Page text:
May 11, 2017 Three journalists sentenced to five years, two others acquitted RSF calls for release of six journalists sentenced to life imprisonment EgyptMiddle East – North Africa Condemning abuses to go further RSF_en News News The court was retrying the so-called “Rabaa operations room” case, in which there were almost 50 defendants.The journalists who received the five-year jail terms are Samhi Mostafa and Abdullah Fakharany of the opposition website Rassd and Amgad TV presenter Mohamed Adly. They were sentenced to life imprisonment (the equivalent to 25 years) at the original trial in April 2015, as were the three journalists who have now been acquitted. There has been no official explanation as to why some have been acquitted and others sentenced this time. “We condemn the presence of journalists in this political mass trial and we call on the justice system to quash the conviction of the three who were sentenced and to release all journalists who are unjustly detained in Egypt,” said Alexandra El Khazen, the head of RSF’s Middle East desk. The acquitted journalists included Hani Salah Al-Deen, the former news editor of the Muslim Brotherhood-affiliated TV channel Misr 25 (which the authorities closed in July 2013), and Mossab Al Barbary, the head of the pro-Muslim Brotherhood TV channel Ahrar 25. They were all charged with disseminating false news, inciting violence and chaos, and being part of an “operations room” aimed at orchestrating attacks against the government during demonstrations in Cairo’s Rabaa Adawiya Square in August 2013 in support of deposed President Mohamed Morsi. Those convicted are allowed to appeal. The defendants included other journalists and media professionals but RSF was not able to establish that they were arrested in connection with their media work. Ranked 161st out of 180 countries in RSF’s 2017 World Press Freedom Index, Egypt is one of the world’s biggest prisons for journalists. Follow the news on Egypt Reporters Without Borders (RSF) reiterates its call for the release of all journalists who are unjustly detained in Egypt after a court sentenced three journalists to five years in prison on 8 May and acquitted two others. Egypt/Journalists Protesting – KHALED DESOUKI / AFP EgyptMiddle East – North Africa Condemning abuses Receive email alerts Help by sharing this information Organisation September 30, 2015 Find out more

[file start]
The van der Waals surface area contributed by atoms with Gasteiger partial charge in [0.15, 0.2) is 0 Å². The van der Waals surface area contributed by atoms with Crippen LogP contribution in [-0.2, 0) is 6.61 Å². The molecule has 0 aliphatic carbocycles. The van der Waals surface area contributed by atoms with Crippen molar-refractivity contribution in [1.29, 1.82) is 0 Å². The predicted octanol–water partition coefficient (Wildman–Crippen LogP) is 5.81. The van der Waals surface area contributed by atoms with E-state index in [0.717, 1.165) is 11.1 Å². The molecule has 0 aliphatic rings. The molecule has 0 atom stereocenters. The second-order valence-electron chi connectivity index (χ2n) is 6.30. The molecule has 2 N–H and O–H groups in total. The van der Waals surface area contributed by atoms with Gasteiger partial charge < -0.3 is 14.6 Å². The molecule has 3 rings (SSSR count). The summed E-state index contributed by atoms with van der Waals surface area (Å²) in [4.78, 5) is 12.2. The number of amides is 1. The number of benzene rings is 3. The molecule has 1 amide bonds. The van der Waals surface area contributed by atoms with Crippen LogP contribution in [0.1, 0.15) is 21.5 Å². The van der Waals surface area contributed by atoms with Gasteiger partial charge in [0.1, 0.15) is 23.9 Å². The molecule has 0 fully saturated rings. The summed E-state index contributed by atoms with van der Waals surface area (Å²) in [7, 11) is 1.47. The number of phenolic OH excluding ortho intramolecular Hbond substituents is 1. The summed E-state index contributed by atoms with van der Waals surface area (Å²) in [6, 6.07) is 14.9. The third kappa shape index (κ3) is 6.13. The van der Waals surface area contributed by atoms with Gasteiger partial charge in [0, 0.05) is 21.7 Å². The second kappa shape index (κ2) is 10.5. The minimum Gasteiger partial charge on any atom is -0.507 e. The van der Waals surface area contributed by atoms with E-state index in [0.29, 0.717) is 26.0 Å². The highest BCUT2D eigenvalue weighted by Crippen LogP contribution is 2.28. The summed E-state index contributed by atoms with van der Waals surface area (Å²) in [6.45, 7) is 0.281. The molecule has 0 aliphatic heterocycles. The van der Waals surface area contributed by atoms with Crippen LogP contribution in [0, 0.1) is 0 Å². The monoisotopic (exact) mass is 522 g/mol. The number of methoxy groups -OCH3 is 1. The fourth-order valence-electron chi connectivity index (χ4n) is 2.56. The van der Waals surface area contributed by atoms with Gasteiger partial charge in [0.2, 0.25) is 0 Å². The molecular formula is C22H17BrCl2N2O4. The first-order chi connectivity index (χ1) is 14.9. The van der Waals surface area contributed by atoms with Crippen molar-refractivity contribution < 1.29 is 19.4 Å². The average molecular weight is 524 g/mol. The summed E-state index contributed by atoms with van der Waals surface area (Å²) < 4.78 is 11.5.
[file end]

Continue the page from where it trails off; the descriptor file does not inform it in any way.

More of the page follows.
Business Matters Ep 45 – Boyd Robinson, Annette Houston & Michael Margey Facebook By News Highland – July 19, 2010 Previous articleGAA – Derry’s Championship Comes To An EndNext articleVisitor facilities and access to be improved at Sliabh Liag News Highland Twitter Google+ LUH system challenged by however, work to reduce risk to patients ongoing – Dr Hamilton Pinterest Google+ Pinterest Almost 10,000 appointments cancelled in Saolta Hospital Group this week The 30th annual MacGill Summer School was officially opened in Glenties last night by former Taoiseach Dr Garret Fitzgerald, followed by the 10th annual John Hume Lecture, which was delivered by the North’s Deputy First Minister Martin McGuinness.The theme of this year’s school is Reforming the Republic – Issues of Politics, Economics and Accountability.Participants in sessions today include Transport Minister Noel Dempsey and Foreign Affairs Minister Michael Martin, with several other ministers and senior politicians due in Glenties over the rest of the week.Director Joe Mulholland says the school will be asking serious questions about the state of politics and the economy, but will also be seeking solutions and looking to the future.In his lecture last night, Martin McGuinness said the theme of “Reforming the Republic” cannot be realised by tinkering with the border, and there should be a national debate on Irish unity.He said there should be an end to the duplication of bodies to promote sport, arts, tourism and investment on both sides of the border, and called for the people of Northern Ireland to be allowed to vote in presidential elections in the republic…………[podcast]http://www.highlandradio.com/wp-content/uploads/2010/07/marty830.mp3[/podcast] Calls for maternity restrictions to be lifted at LUH WhatsApp Twitter RELATED ARTICLESMORE FROM AUTHOR Three factors driving Donegal housing market – Robinson WhatsApp Facebook MacGill Summer School opens with call for debate on national unity Guidelines for reopening of hospitality sector published Newsx Adverts